Most likely the actual situation is somewhat between these values and the values from the equation derived in my previous post with different parameters for the exponential equation.  The former equation, updated a little to reflect the data from this run with respect to existing sales, gives long range probabilities looking like this:

 \$729,669,651.32 \$424,829,886 16.64% 0.52% \$557,571,030.73 \$324,630,245 27.07% 3.15% \$432,167,639.89 \$251,617,604 38.59% 11.63% \$340,789,740.51 \$198,415,360 49.97% 30.14% \$274,205,253.13 \$159,648,392 60.32% 60.32%

I suspect that the lower model, while somewhat further off the mark for the current drawing, may be better in the long run when, if there are many rollovers, a stronger case of lotto fever takes hold.  Specifically I believe that there is a 30-40% of two more rollovers, which is quite signifcant under the circumstances, and that if this happens the annuity jackpot will be in the neighborhood of \$400M annuity.  I believe the next jackpot, if it occurs, will have a cash value greater than Jack Whitaker's prize.    I also believe that any jackpot that is won, will still most probably have just one winning ticket.

Both equations give roughly a 10% chance of breaking \$500M annuity, though the first equation takes longer to do it.

BILOXI, MISSISSIPPI
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 Posted: November 9, 2005, 2:22 pm - IP Logged

you the man             i always love your work    now could you -give odds on next state based on sales  nj ny ca il ga    or just call it    alt ga

BILOXI, MISSISSIPPI
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 Posted: November 12, 2005, 12:30 am - IP Logged

will it be 55%sat with roll over and est for roll over jack pot for fri thanksss

New Jersey
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 Posted: November 12, 2005, 5:53 am - IP Logged

The Megamillions has rolled over again, and the cash value has risen.  Based on sales, the cash value reached  \$131.5 and is expected to rise to \$153.9, the annuity value from \$262 to \$310. This means that the lottery expects to sell about \$90M tickets.  From these values I estimate the probability of various numbers of winners as follows:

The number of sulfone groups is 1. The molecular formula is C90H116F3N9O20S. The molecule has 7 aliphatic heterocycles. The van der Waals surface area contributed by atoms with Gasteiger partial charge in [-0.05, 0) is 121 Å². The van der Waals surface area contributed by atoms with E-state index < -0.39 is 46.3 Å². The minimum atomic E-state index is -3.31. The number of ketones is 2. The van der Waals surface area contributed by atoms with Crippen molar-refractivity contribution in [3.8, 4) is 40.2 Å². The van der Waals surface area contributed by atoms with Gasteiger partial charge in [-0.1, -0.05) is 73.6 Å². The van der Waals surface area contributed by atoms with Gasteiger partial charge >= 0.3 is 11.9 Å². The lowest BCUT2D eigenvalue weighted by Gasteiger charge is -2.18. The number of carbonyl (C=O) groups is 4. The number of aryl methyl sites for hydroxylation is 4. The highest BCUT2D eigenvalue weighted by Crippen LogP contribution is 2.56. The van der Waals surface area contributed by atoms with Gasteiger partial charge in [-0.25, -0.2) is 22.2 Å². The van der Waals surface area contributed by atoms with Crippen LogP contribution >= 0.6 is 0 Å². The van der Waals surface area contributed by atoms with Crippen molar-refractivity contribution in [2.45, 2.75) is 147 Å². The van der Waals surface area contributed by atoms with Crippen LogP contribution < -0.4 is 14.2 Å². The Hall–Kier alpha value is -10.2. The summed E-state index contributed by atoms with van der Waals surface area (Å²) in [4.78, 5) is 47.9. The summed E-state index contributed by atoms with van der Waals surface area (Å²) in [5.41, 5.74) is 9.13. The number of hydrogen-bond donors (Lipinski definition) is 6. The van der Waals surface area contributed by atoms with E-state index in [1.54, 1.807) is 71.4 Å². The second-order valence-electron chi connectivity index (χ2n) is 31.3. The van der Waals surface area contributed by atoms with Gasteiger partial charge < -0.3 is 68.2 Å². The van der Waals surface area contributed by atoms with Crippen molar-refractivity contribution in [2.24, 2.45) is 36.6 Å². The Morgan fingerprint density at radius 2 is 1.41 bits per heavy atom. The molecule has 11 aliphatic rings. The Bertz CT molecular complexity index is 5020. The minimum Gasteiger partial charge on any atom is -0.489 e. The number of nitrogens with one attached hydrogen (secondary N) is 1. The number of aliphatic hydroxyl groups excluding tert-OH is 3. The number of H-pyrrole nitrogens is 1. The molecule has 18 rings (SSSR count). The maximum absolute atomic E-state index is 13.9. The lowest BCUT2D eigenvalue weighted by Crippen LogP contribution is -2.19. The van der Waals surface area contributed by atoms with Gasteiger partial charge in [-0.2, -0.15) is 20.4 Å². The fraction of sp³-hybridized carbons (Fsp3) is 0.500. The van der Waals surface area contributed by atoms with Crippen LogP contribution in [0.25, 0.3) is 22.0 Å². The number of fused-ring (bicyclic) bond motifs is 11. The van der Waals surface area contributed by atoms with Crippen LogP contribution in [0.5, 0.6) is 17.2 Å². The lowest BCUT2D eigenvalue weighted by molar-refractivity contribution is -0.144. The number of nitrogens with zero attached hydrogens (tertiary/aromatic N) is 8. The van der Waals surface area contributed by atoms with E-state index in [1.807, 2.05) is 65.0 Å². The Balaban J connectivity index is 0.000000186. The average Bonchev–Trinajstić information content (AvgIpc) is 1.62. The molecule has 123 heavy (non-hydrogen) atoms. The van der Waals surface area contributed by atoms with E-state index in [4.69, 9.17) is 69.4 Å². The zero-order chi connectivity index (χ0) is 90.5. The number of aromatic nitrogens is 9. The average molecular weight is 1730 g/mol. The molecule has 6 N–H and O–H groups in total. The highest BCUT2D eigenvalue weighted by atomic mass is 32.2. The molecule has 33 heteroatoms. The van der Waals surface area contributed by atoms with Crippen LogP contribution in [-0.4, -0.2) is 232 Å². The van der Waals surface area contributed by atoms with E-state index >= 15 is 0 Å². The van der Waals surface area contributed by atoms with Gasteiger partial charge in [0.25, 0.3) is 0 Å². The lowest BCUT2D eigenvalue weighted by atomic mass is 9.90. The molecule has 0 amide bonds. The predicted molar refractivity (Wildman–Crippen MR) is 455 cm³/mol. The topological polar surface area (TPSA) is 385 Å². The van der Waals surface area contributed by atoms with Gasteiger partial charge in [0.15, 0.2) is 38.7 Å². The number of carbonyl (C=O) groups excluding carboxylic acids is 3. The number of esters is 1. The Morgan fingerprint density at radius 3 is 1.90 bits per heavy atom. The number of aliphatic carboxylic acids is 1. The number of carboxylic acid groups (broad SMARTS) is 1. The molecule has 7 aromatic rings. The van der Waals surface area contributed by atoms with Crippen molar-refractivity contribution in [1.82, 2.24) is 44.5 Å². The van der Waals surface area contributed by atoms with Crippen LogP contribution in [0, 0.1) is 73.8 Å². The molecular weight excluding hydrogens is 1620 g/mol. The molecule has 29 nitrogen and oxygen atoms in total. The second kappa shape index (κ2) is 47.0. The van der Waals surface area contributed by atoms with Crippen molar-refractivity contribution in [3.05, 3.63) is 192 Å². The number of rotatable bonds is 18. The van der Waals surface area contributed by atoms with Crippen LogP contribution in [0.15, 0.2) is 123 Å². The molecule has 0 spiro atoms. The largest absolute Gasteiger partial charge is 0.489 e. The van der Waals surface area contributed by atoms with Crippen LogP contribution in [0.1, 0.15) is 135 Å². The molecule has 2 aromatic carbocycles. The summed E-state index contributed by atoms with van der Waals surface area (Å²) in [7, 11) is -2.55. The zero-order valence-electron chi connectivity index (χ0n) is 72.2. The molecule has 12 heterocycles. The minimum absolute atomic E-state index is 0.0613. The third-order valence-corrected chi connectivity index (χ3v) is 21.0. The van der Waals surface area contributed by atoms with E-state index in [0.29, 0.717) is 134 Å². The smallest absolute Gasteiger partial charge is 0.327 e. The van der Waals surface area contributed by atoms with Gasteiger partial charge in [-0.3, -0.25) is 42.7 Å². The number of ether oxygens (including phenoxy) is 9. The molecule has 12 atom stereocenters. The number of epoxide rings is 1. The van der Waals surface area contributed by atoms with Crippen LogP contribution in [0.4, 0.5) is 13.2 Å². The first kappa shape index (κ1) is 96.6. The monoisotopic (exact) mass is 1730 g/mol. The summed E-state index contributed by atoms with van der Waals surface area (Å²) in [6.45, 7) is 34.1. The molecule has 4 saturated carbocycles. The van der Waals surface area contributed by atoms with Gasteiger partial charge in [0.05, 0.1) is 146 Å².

0 59.92% 1 30.69% 2 7.86% 3 1.34% 4 0.17% 5 0.02%

We now see that the most probable outcome, based on this data, is yet another rollover.  The second most probable outcome, by far, is a single winner.  The new jackpot will exceed Jack Whitaker's pot, and thus if a single winner is obtained, it will be a true record single winner jackpot on a cash basis, unlike the recent \$340 annuity jackpot for powerball which was inflated via an alternate type of annuity.

The first long term probability equation given in my last post of this type, predicted within 1% the size of the current jackpot.  This was pretty good, I think.  The long term probabilities, given using the exponential model generated from the last three data points are as follows:

Annuity Value                  Cash Value                    Single draw              All draw

Rollover Prop            Rollover

 \$617,878,872.37 \$363,751,272 34.32% 2.34% \$516,362,430.32 \$303,987,560 41.50% 6.81% \$432,883,802.91 \$254,842,884 48.52% 16.41% \$364,237,964.90 \$214,430,415 55.17% 33.83% \$307,789,371.76 \$181,198,582 61.32% 61.32%

Since this run and the previous run both now have run the same number of draws, 16, it is now possible to generate an exponential equation based on the average sales for both runs.  Using 4 such data points, that model gives the following figures.

Annuity Value                  Cash Value                    Single draw              All draw

Rollover Prop            Rollover

 \$770,379,111.36 \$448,531,838 19.06% 0.51% \$611,309,616.55 \$355,918,043 27.83% 2.69% \$488,559,145.81 \$284,449,992 37.27% 9.67% \$393,835,276.31 \$229,299,650 46.69% 25.94% \$320,738,925.65 \$186,741,330 55.56% 55.56%

Comparing the two model equations we see that, according to them, there is 16-26% chance of reaching an annuity jackpot of around \$500M.  There is a 7-10% chance of reaching \$600M.  The first model accomplishes these things in one more drawing.

BILOXI, MISSISSIPPI
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 Posted: November 12, 2005, 3:46 pm - IP Logged

hay could we take the cash    put it in  past \$ VALUE  and get an idea  what jacks jack-pot was this one would be 375 ? or much less  thanks {MY  WIFE THINKS YOU DO REPORTS FOR WALLSTREET }

New Jersey
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 Posted: November 17, 2005, 9:16 am - IP Logged